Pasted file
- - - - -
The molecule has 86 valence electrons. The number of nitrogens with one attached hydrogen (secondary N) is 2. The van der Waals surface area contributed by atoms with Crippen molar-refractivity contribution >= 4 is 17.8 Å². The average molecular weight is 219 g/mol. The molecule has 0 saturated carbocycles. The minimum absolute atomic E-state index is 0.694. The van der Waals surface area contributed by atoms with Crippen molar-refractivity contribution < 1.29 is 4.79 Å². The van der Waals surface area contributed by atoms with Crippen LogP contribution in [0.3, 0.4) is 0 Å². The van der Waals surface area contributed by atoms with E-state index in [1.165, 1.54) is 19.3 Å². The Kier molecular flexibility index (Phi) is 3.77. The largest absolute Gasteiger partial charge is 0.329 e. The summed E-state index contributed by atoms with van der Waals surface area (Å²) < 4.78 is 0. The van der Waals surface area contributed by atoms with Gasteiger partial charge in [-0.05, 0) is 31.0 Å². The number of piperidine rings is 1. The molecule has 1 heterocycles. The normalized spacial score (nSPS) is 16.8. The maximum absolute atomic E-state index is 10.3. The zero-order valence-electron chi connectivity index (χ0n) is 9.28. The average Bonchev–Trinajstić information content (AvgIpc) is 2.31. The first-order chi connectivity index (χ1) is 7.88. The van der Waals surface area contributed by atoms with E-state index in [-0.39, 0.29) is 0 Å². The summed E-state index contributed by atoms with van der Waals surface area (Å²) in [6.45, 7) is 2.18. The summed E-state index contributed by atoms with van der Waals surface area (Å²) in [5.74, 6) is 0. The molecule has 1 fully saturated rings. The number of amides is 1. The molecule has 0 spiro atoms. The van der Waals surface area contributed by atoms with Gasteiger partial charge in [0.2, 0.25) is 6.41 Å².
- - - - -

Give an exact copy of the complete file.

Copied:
The molecule has 86 valence electrons. The number of nitrogens with one attached hydrogen (secondary N) is 2. The van der Waals surface area contributed by atoms with Crippen molar-refractivity contribution >= 4 is 17.8 Å². The average molecular weight is 219 g/mol. The molecule has 0 saturated carbocycles. The minimum absolute atomic E-state index is 0.694. The van der Waals surface area contributed by atoms with Crippen molar-refractivity contribution < 1.29 is 4.79 Å². The van der Waals surface area contributed by atoms with Crippen LogP contribution in [0.3, 0.4) is 0 Å². The van der Waals surface area contributed by atoms with E-state index in [1.165, 1.54) is 19.3 Å². The Kier molecular flexibility index (Phi) is 3.77. The largest absolute Gasteiger partial charge is 0.329 e. The summed E-state index contributed by atoms with van der Waals surface area (Å²) < 4.78 is 0. The van der Waals surface area contributed by atoms with Gasteiger partial charge in [-0.05, 0) is 31.0 Å². The number of piperidine rings is 1. The molecule has 1 heterocycles. The normalized spacial score (nSPS) is 16.8. The maximum absolute atomic E-state index is 10.3. The zero-order valence-electron chi connectivity index (χ0n) is 9.28. The average Bonchev–Trinajstić information content (AvgIpc) is 2.31. The first-order chi connectivity index (χ1) is 7.88. The van der Waals surface area contributed by atoms with E-state index in [-0.39, 0.29) is 0 Å². The summed E-state index contributed by atoms with van der Waals surface area (Å²) in [6.45, 7) is 2.18. The summed E-state index contributed by atoms with van der Waals surface area (Å²) in [5.74, 6) is 0. The molecule has 1 fully saturated rings. The number of amides is 1. The molecule has 0 spiro atoms. The van der Waals surface area contributed by atoms with Gasteiger partial charge in [0.2, 0.25) is 6.41 Å².